The transmission system operators welcome the declared goal of the coalition partners to make hydrogen an essential building block of the energy transition and to initiate the necessary steps to this end. As announced in the coalition agreement, this includes creating the necessary framework conditions, including efficiently designed funding programs, for the committed development of the hydrogen infrastructure, as well as accelerating the planning and approval processes for faster realization of hydrogen networks. “We can fully endorse the coalition partners’ clear commitment to ‘electricity and hydrogen networks as the backbone of the energy system’,” makes Inga Posch, FNB Gas Managing Director, clear.
The TSOs also welcome the target of building around 10 gigawatts of electrolysis capacity in 2030. “It is likely, however, that green hydrogen will initially not be sufficient to meet the demand that will exist by then and to achieve a rapid and affordable market ramp-up. For this purpose, the use of blue hydrogen will also be necessary in a transitional period. The coalition partners should keep their word here and make the framework conditions for hydrogen open to all technologies in order to achieve the common goal of building a hydrogen economy,” explains Dr. Thomas Gößmann, Chairman of the Board of FNB Gas. “Technology openness is also central to using the existing gas infrastructure not only for hydrogen but also for other climate-neutral gases such as biogas or synthetic methane – for additional and quickly implementable CO2 reduction across all sectors.”
The FNBs also take a fundamentally positive view of the fact that the use of hydrogen is not to be limited to certain fields of application and that the decarbonization of the heating market can thus also be achieved quickly and in a socially acceptable manner through the use of hydrogen. Like the coalition members, the FNB believes that open technology support for climate-neutral hydrogen is also necessary in this area. Climate-neutral molecules and the networks available for transport are essential for the heat transition.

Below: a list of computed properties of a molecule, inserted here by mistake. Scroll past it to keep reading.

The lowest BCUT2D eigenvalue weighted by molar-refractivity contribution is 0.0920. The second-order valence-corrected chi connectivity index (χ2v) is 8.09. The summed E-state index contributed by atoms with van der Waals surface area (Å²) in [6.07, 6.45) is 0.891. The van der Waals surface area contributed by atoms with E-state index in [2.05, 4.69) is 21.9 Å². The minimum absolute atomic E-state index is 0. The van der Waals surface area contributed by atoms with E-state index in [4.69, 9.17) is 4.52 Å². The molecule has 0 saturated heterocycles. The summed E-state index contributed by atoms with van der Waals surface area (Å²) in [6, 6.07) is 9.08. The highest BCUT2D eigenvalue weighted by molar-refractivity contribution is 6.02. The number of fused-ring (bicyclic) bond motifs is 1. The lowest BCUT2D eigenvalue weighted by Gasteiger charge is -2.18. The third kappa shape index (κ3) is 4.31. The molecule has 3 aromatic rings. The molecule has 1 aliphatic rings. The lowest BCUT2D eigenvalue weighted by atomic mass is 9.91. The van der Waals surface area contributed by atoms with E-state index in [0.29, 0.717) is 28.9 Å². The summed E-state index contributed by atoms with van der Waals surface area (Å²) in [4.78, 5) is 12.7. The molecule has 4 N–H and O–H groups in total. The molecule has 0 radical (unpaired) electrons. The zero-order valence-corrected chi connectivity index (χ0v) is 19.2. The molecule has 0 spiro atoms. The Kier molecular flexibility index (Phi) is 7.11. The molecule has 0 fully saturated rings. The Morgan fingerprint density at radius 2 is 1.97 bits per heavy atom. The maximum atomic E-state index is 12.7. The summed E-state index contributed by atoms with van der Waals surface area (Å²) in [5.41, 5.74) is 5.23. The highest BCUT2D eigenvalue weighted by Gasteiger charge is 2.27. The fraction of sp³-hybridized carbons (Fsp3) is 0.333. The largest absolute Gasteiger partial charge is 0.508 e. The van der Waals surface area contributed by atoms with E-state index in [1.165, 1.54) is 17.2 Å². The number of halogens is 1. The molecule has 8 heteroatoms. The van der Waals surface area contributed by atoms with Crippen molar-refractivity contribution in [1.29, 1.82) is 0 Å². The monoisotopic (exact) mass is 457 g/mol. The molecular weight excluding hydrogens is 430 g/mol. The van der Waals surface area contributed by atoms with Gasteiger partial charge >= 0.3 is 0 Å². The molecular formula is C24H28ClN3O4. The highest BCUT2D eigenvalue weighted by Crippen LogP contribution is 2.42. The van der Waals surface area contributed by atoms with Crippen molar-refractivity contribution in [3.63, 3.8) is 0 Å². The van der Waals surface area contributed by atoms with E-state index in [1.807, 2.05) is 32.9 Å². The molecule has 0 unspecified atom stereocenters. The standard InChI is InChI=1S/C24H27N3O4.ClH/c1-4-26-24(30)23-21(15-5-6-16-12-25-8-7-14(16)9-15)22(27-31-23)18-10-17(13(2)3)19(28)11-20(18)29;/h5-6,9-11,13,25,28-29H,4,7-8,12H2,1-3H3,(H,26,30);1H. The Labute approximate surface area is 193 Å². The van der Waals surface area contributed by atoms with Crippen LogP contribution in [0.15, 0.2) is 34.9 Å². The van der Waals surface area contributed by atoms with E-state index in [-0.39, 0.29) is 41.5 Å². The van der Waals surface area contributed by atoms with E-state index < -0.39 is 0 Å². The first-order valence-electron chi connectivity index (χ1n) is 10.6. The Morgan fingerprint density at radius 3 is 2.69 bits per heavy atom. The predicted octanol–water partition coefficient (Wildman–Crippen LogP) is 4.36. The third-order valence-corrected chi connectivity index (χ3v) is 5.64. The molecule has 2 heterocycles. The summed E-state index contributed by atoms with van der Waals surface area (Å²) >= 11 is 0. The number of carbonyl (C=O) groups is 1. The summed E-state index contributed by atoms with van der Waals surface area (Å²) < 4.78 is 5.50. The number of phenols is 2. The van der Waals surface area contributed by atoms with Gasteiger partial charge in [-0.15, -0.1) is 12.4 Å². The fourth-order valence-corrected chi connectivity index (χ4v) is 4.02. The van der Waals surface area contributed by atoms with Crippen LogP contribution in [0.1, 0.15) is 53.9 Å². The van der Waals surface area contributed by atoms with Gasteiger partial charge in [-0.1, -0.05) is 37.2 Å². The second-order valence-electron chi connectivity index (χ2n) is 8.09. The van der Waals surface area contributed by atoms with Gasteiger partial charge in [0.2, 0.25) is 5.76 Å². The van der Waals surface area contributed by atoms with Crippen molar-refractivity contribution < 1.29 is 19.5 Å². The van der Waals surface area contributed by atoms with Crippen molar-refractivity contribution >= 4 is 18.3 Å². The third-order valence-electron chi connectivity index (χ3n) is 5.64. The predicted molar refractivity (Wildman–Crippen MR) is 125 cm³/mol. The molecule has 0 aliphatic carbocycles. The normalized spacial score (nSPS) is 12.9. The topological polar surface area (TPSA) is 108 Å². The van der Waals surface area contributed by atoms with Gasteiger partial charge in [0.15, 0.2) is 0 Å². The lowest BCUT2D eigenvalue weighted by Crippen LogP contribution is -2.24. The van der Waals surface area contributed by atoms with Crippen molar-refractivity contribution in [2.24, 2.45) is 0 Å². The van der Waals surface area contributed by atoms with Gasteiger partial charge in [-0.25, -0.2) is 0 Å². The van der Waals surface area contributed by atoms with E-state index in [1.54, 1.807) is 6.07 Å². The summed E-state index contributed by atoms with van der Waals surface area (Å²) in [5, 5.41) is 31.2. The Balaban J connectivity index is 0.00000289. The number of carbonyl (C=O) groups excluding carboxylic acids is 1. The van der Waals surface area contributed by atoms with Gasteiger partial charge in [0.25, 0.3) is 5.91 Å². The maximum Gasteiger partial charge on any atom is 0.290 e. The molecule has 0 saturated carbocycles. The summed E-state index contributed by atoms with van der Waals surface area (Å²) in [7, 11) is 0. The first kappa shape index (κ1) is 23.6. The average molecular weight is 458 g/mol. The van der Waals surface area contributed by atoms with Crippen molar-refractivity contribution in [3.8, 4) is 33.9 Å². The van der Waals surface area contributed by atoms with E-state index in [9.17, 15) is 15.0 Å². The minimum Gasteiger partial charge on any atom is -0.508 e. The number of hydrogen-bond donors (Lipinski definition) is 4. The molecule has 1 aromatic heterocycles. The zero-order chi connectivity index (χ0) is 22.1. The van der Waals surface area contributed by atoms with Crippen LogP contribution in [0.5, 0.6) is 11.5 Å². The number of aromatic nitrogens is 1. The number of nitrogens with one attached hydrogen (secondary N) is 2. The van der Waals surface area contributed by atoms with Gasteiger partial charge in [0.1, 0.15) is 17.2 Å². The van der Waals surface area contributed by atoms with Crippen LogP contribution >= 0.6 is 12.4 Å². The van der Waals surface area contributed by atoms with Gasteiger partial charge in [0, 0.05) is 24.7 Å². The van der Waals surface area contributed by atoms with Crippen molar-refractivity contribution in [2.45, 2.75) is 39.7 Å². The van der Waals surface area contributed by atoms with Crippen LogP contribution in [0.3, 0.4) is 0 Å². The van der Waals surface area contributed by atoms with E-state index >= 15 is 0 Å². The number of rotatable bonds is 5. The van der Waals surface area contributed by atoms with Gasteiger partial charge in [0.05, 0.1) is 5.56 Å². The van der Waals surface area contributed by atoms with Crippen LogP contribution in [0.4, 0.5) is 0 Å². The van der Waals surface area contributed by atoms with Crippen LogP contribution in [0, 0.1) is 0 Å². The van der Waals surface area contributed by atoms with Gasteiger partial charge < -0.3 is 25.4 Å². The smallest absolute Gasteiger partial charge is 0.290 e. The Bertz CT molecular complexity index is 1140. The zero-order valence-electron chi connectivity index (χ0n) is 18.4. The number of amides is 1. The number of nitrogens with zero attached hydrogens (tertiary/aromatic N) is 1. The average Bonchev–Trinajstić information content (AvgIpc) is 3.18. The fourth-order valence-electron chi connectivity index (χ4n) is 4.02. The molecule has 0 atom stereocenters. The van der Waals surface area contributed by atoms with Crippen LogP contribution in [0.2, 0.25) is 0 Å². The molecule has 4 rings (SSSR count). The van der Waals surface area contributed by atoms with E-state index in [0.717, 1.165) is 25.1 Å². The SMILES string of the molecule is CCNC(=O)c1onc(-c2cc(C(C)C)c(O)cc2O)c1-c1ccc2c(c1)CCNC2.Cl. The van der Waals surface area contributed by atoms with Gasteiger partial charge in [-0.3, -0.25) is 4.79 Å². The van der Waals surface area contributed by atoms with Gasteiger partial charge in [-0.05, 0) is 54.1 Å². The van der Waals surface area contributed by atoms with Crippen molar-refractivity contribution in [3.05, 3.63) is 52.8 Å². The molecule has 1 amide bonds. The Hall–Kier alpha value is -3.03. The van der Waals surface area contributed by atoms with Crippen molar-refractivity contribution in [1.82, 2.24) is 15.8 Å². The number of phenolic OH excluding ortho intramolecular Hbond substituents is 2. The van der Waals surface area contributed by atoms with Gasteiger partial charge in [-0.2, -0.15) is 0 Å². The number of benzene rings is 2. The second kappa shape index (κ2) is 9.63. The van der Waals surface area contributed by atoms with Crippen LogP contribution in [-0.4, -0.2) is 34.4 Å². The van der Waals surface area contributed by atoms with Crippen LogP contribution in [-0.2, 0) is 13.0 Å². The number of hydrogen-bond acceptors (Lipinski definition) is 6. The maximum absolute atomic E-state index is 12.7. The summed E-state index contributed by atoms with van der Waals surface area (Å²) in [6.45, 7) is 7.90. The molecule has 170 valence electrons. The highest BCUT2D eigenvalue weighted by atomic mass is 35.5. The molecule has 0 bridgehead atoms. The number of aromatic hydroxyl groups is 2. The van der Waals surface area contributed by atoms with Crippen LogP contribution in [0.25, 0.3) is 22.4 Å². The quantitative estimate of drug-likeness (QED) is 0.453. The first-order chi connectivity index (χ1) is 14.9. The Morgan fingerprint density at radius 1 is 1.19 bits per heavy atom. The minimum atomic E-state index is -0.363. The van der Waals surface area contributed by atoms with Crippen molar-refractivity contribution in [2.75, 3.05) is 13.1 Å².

“At the same time, the coalition members are demonstrating a sense of reality on the subject of natural gas by recognizing this energy source as indispensable for a transitional period. The need to build modern gas-fired power plants in the near future to maintain security of supply, which can later be converted to hydrogen, is correctly considered by the coalition partners to be indispensable,” Inga Posch continued.
But it is not only true for power plants: the H2 readiness of the gas infrastructure is a potential for the development of the hydrogen economy that should definitely be used and promoted. The coalition partners’ commitment to continue creating attractive investment conditions for the provision of capital for network infrastructure in comparison with the rest of Europe is a step in the right direction. In this respect, the TSOs are in favor of joint regulation and network planning for gas and hydrogen and appeal to the coalition partners to also support this in Brussels during the upcoming negotiations on the new internal gas market package.